“In the article, Singh criticized the BCA for claiming that its members could use spinal manipulation to treat children with colic, ear infections, asthma, sleeping and feeding conditions, and prolonged crying. Singh described the treatments as “bogus” and based on insufficient evidence, and criticized the BCA for “happily promoting” them.”

What it essentially means is that now people in the UK are more free to speak their opinion about theories and statements made by organizations, especially when the debate is a scientific one. The case should bring an end to people being taken to court for holding an opinion against a theory carried by a company if the issue is something that can and should be tested by science, not the courts.

Dr. Simon Singh has recently co-authored with Edzard Ernst a new book called Trick or Treatment? which provides a reasoned debate about alternative medicine.

Dr. Simon Singh was supported during this time by many well known rationalists, such as Stephen Fry and Ricky Gervais, and also by the charity Sense About Science who work with scientists and civic groups to promote evidence and scientific reasoning in public discussion.

Learn more about this from the leading news reporters;

Natural Healthcare Council Provides Regulation of Alternative Medicine

Jan 5, 2008

Currently, there is no statutory regulatory system in the UK governing the practice of other complementary therapies such as homoeopathy.

The Prince of Wales’ Foundation for Integrated Health has been commissioned by the Department of Health to set up a regulator for alternative and complimentary medicine, which will include practices such as aromatherapy, reflexology acupuncture, Tradition Chinese Medicine, reiki and yoga.

Currently alternative medicine is not regulated, and there has been concern in the past over poor practices and advice given by those administering complimentary and alternative health care.

Membership to the Natural Healthcare Council will be on a voluntary basis, however the watchdog will minimum requirements and standards, and be able to remove companies and practitioners that are deemed to be incompetent.

The Health Professionals Manager of The Prince’s Foundation for Integrated Health, Ian Cambray-Smith, stated:

“one of the problems, from the point of view of the public, is that there are many different types of professional body, there are many different sets of initials that practitioners have after their names and nobody’s quite sure what they all mean. By bringing things together in this way, it can give the public confidence.”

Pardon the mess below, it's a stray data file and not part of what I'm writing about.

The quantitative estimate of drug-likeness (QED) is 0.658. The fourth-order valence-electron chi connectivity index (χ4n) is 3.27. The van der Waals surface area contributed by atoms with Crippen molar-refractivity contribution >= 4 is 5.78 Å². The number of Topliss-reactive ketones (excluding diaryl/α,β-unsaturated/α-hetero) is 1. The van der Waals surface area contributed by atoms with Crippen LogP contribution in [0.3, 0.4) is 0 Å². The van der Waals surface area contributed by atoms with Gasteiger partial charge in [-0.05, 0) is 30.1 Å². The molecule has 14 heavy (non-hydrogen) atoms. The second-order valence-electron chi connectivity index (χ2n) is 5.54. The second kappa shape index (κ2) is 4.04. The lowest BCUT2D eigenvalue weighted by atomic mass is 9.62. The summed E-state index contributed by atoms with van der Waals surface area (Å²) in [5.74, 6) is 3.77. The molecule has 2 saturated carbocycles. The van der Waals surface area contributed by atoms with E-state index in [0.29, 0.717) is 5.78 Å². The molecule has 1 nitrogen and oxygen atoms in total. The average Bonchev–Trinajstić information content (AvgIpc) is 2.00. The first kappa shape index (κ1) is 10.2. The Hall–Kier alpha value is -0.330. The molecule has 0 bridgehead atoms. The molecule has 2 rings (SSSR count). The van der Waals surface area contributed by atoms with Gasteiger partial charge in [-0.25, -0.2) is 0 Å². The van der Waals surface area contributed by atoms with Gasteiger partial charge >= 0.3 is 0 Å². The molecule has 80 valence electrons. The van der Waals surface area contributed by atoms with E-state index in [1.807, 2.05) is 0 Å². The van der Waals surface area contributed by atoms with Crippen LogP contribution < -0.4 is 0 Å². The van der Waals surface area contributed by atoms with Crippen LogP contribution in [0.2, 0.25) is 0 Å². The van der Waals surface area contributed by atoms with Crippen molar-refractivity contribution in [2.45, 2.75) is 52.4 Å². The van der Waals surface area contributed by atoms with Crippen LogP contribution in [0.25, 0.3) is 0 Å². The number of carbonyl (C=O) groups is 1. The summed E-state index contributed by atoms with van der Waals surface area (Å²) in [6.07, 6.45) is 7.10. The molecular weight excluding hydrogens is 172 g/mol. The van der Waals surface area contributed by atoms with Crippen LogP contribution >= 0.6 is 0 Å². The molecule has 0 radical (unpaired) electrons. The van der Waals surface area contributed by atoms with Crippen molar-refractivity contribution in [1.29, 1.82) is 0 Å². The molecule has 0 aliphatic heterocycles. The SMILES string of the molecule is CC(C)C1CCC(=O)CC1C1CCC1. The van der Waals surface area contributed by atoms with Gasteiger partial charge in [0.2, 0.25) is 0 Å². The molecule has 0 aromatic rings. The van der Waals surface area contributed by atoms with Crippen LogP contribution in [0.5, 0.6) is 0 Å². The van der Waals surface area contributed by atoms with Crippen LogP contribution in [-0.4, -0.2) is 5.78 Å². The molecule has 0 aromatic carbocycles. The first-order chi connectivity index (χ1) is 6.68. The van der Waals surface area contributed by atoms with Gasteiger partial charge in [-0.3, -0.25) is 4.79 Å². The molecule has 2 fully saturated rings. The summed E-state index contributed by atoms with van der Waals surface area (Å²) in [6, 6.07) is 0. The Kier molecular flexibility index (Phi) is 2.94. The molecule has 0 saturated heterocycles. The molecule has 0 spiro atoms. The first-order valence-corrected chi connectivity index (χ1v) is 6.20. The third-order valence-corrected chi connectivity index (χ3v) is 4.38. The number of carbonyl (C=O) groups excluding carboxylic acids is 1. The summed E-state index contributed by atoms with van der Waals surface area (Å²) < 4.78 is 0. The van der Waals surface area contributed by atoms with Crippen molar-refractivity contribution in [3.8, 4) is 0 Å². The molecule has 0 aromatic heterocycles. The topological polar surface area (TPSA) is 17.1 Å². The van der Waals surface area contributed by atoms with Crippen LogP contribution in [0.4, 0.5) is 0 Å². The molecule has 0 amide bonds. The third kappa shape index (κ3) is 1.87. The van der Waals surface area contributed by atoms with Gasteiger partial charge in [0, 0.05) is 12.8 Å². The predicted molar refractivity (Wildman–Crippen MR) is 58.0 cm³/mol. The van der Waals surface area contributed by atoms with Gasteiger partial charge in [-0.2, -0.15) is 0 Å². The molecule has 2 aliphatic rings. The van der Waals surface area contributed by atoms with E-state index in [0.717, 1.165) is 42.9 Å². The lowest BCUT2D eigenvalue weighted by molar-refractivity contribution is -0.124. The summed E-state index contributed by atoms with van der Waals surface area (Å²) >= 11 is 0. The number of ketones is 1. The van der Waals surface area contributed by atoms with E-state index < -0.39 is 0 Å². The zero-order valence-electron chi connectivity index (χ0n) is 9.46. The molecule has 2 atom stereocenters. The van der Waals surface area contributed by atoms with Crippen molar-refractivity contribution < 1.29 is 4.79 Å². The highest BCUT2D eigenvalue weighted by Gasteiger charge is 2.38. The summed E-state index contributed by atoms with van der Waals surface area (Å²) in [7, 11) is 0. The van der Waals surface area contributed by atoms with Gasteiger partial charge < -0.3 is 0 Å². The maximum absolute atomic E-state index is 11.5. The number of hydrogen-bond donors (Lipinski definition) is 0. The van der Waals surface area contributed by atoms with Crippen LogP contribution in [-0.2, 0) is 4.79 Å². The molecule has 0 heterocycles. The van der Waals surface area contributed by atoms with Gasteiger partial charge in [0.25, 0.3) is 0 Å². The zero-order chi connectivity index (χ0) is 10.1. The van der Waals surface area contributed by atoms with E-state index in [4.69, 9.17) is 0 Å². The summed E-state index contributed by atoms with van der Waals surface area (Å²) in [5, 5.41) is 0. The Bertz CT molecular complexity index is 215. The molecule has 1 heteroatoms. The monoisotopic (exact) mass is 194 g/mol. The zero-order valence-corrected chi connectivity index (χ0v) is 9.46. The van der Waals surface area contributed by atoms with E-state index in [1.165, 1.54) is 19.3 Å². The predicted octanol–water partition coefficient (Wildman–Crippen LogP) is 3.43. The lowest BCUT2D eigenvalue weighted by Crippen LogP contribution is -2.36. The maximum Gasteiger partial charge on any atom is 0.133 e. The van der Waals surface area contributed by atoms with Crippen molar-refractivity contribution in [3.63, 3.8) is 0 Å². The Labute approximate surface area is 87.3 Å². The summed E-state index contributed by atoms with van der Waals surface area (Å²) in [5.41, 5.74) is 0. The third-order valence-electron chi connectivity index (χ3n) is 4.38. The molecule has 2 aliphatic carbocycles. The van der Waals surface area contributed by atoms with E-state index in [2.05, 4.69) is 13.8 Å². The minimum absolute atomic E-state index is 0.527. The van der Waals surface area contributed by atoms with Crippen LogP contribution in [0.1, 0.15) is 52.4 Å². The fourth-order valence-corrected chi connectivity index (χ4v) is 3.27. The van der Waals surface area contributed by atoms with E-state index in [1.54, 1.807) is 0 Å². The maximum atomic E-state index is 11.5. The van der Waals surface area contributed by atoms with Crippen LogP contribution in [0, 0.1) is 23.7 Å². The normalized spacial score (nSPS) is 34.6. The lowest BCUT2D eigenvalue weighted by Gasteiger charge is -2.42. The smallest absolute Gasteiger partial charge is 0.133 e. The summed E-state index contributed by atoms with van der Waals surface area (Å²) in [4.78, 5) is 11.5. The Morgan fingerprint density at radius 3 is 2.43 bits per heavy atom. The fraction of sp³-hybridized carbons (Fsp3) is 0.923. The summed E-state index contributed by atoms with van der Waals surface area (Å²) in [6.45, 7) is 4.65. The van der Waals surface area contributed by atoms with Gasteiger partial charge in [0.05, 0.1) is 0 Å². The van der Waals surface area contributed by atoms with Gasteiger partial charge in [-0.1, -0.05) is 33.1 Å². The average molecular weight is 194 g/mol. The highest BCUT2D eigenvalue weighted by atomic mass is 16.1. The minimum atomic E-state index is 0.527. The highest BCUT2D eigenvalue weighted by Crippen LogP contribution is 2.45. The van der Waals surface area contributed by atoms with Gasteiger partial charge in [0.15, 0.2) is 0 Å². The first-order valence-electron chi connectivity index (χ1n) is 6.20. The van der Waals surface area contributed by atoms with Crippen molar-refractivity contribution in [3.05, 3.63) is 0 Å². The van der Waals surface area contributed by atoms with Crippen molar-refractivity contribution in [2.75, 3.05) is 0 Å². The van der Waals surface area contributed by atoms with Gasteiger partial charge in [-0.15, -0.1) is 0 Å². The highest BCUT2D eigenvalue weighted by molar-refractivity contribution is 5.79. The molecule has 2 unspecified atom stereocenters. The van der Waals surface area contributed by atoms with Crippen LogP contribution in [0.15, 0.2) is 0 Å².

The new watchdog aims to build a safer and more trustworthy environment for the practice of alternative medicine. Practitioners that prove that they act with professionalism and build trust in the community will be rewarded by being accredited to the Natural Healthcare Council, whereas charlatans will be denied membership. The public will then be empowered to make a better decision when choosing complimentary medicine.

A Department of Health spokesman said that the Department of Health have commissioned the Prince of Wales Foundation for Integrated Health (FiH) to develop voluntary self-regulation amongst a range of currently unregulated professions.

“To ensure public safety, the Department of Health encourages all CAM practitioners to register with a reputable voluntary regulatory body.”

The Natural HealthCare Council will only register practitioners who have a recognised professional qualification, are insured and have signed up to the code of conduct.

This should mean that from April onwards, members of the public will be in a position to make a better judgement over choosing a practitioner of alternative medicine, and also be able report poor practice to an official body, thus improving the quality of care available to all.

Sean Ellis
Submitted on 2009/02/07 at 6:05 pm

Worried that practitioners can get government certification without showing that their treatments are effective, or even safe? Me too, so here’s a link to the Number 10 petition requiring evidence of efficacy and safety be made a requirement for CNHC approval.

Scottish NHS Agrees to Stop Funding Homeopathy

Oct 5, 2010

Great news for health professionals, patients and the tax payer. The Scottish Health Service has said that it will stop providing funding for homeopathic “medicine”.

Homeopathy is certainly not medicine, unless sugar and placebos are now considered to be medical advancements. Dr Somerville, the director of public health, made it clear that there was no scientific evidence that homeopathic remedies improve health. Although some people experience a placebo effect that cannot be justification for encouraging doctors to prescribe it to patients and to pursue further testing.

Replacement of Real Medicine

Homeopathy has always been considered a complimentary medicine,. and not a alternative medicine. Unfortunately many people fail to grasp the difference between the two. A complimentary medicine is taken specifically to help compliment real medicine. The fact that there is a placebo effect suggests that with some people they may feel more confident if given more “medicine”. But as we said already, homeopathy certainly is not real medicine.

Alternative medicine can be given instead of traditional medicine, if there is evidence that it works. It is simply an alternative to the standard medicine, but should still be prescribed by a doctor who has seen evidence that it works. If that evidence is not found, then it can only ever be considered complimentary.

MMR Vaccinations

The greatest abuses of homeopathic treatments have been seen where parents have refused to give their children the MMR vaccine due to fear of Autism (the connection between Autism and MMR has been disproved and the doctor that made the claim has been struck off the medical register for not following correct scientific and medical procedures, and putting commercial interests before health).

According the Faculty of Homeopathy 7 million people in the UK still use homeopathic treatments. Can 7 million people be wrong? Yes.

Web Resources on Complementary and Alternative Therapies